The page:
was at the time of the Prophet’s death at his other home at
Muhibb Al-Din Al-Khatib mentions a report given by Ibn Kathir in
his history book, Al-Bidayah Wal-Nihayah, which says that Abu Bakr
led the Fajr, or dawn, prayer in the Prophet’s mosque that
morning, as he was instructed to do by the Prophet who was in his
last illness. As the congregation were offering the prayer, the
Prophet woke up, experiencing a lull in the pain he was suffering.
He removed the curtain separating his rooms from the mosque and
looked at his companions praying in congregation led by Abu Bakr. He
was pleased to see them like that and he smiled. Some people in the
congregation who could see him were so happy that they almost
disrupted their prayer. Abu Bakr even wished to stand back to allow
the Prophet to come forward, but the Prophet motioned them to
continue their prayer and dropped the curtain.
That was the last time the Prophet was seen alive by the Muslim
community. When Abu Bakr finished the prayer, he went to see the
Prophet in his rooms. He then said to his daughter Aishah, the
Prophet’s wife: “I think the Prophet has now overcome his pain.
Today is the turn of Bint Kharijah (his second wife who lived at
Al-Sunh, one mile to the east of Madinah). He rode there and went to
his home, but the Prophet died in mid-morning... Salim ibn Ubayd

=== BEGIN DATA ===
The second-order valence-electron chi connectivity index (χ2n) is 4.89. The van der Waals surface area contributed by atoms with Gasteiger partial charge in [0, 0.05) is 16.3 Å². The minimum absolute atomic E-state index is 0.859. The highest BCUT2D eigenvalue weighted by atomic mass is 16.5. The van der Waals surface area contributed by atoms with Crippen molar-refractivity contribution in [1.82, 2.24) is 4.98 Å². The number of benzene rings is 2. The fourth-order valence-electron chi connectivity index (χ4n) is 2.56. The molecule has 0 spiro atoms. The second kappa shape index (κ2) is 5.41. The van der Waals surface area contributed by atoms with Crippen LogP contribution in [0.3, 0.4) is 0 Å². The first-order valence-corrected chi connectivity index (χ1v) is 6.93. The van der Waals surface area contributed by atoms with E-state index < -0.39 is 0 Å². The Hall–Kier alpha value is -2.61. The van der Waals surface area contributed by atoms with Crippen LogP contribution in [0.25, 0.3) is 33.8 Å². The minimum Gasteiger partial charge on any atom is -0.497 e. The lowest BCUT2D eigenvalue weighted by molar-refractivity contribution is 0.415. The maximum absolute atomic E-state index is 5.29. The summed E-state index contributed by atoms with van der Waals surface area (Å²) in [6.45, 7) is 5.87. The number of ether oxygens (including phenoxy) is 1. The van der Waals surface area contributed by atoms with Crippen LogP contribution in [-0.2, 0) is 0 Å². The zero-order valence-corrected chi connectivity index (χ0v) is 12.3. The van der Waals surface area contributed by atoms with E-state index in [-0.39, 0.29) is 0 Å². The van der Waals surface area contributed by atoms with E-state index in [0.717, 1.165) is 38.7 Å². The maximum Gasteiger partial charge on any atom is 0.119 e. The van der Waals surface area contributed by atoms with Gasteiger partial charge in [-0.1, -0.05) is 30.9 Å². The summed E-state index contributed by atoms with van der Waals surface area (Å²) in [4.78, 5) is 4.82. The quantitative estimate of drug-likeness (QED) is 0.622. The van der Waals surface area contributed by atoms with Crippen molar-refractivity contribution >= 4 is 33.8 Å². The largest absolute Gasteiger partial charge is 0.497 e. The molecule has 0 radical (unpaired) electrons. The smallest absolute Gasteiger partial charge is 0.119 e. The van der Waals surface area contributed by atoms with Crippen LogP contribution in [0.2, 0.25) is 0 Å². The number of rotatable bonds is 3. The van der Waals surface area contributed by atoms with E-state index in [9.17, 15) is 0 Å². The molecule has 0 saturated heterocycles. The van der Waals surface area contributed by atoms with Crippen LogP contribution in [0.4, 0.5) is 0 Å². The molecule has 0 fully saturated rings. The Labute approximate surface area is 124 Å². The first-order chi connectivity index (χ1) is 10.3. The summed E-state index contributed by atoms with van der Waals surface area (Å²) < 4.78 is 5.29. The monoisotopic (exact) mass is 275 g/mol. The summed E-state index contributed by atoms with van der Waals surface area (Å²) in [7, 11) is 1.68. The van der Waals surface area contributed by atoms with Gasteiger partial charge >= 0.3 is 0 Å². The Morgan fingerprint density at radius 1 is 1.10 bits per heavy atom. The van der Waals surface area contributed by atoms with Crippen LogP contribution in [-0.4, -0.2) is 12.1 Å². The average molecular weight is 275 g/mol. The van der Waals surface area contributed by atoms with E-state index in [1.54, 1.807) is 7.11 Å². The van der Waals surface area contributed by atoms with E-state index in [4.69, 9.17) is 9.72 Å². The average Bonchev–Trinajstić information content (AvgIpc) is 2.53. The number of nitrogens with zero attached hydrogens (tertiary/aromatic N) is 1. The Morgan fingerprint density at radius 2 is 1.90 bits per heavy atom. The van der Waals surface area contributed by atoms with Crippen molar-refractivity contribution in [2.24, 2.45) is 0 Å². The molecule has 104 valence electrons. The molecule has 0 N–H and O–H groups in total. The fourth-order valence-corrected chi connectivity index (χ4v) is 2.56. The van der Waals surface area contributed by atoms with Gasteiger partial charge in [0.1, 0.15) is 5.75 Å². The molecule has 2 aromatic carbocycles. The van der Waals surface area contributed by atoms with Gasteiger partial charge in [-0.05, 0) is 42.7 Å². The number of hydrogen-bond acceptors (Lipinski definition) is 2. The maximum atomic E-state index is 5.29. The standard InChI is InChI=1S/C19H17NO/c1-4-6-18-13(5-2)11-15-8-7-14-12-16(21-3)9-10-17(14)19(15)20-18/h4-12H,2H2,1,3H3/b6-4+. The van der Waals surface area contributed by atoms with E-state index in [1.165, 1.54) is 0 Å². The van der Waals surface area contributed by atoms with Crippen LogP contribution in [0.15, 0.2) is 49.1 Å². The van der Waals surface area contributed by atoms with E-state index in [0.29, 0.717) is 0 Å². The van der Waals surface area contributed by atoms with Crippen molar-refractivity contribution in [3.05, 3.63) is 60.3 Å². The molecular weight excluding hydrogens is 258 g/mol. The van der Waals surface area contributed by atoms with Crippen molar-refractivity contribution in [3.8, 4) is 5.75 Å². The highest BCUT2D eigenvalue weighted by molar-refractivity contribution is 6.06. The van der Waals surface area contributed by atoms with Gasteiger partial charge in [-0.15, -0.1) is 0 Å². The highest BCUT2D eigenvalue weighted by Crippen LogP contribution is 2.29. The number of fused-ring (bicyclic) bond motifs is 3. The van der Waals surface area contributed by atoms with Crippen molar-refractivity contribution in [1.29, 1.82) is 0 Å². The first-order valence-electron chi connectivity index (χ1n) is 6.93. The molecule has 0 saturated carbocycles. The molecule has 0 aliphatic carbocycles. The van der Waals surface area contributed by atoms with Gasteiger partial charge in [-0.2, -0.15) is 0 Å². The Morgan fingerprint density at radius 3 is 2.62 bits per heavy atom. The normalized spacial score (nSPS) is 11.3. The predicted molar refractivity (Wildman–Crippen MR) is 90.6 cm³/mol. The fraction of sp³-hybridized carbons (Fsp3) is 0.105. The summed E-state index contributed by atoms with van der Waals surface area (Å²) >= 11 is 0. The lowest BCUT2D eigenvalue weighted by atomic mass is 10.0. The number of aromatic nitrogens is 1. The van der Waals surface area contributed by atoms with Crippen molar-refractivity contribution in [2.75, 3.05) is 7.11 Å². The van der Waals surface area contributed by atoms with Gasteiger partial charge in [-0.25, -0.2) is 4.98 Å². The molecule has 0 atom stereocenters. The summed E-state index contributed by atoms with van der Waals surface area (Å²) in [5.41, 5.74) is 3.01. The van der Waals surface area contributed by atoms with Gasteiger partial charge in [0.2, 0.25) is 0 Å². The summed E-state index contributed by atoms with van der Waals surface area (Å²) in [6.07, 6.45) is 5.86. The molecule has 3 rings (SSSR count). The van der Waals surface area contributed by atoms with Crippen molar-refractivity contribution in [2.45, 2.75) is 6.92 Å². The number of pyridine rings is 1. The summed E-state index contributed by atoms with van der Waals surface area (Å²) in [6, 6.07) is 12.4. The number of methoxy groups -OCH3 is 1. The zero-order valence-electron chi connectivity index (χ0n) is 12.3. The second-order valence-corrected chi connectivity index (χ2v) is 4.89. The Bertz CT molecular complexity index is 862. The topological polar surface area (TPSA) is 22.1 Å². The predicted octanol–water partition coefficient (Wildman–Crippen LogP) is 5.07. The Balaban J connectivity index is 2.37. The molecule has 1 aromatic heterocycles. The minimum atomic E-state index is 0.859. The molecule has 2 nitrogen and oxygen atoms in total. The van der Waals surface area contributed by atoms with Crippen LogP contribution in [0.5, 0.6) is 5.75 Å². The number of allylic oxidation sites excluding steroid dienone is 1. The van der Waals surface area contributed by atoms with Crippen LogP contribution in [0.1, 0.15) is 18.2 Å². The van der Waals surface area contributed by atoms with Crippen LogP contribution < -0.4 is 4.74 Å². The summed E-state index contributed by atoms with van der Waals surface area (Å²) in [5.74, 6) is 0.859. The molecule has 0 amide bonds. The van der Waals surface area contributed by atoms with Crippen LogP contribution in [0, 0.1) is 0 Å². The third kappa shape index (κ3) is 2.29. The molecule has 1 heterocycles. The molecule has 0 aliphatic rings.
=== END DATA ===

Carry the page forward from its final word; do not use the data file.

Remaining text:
went to inform Abu Bakr who then immediately returned.”
Ibn Al-Arabi continues his refutation of the false accusations,
and says: Abu Bakr came back to his daughter’s home where the
Prophet had died, and removed the covering over his head and kissed
him, saying: “May both my parents be sacrificed for your sake,
Messenger of God. Blessed you are in life and death. God will never
let you experience death twice. The one death God has willed, you
have now experienced.”
Abu Bakr then went into the mosque where people had assembled and
Umar was saying some strange things. Abu Bakr stood at the pulpit,
and began by praising God and expressing gratitude to Him. He
followed that by saying: “People, listen to me! Whoever worshipped
Muhammad let him know that Muhammad has died, but anyone who
worships God knows that God is the Eternal who never dies.” He
then recited the following Qur’anic verse: “Muhammad is only a
messenger: all messengers have passed away before him. If, then, he
dies or is slain, will you turn about on your heels? He that turns
about on his heels will not harm God in any way. God will reward
those who are grateful.” (3: 144) People went out of the mosque
repeating this verse as they walked in the streets of Madinah, as
though the verse was revealed only that day.
This Hadith is related by Al-Bukhari and recorded in all
authentic collections of Hadith, with slightly different wording.
These reports of the events of that day all go back to Aishah, the
mother of all believers, recording what took place in her own home
and in the mosque which her home overlooked. They are highly
authentic, leaving no room for entertaining any of the false reports
that try to cast doubt on these.
Next week, God willing, we will continue the examination of the
false report quoted in this article.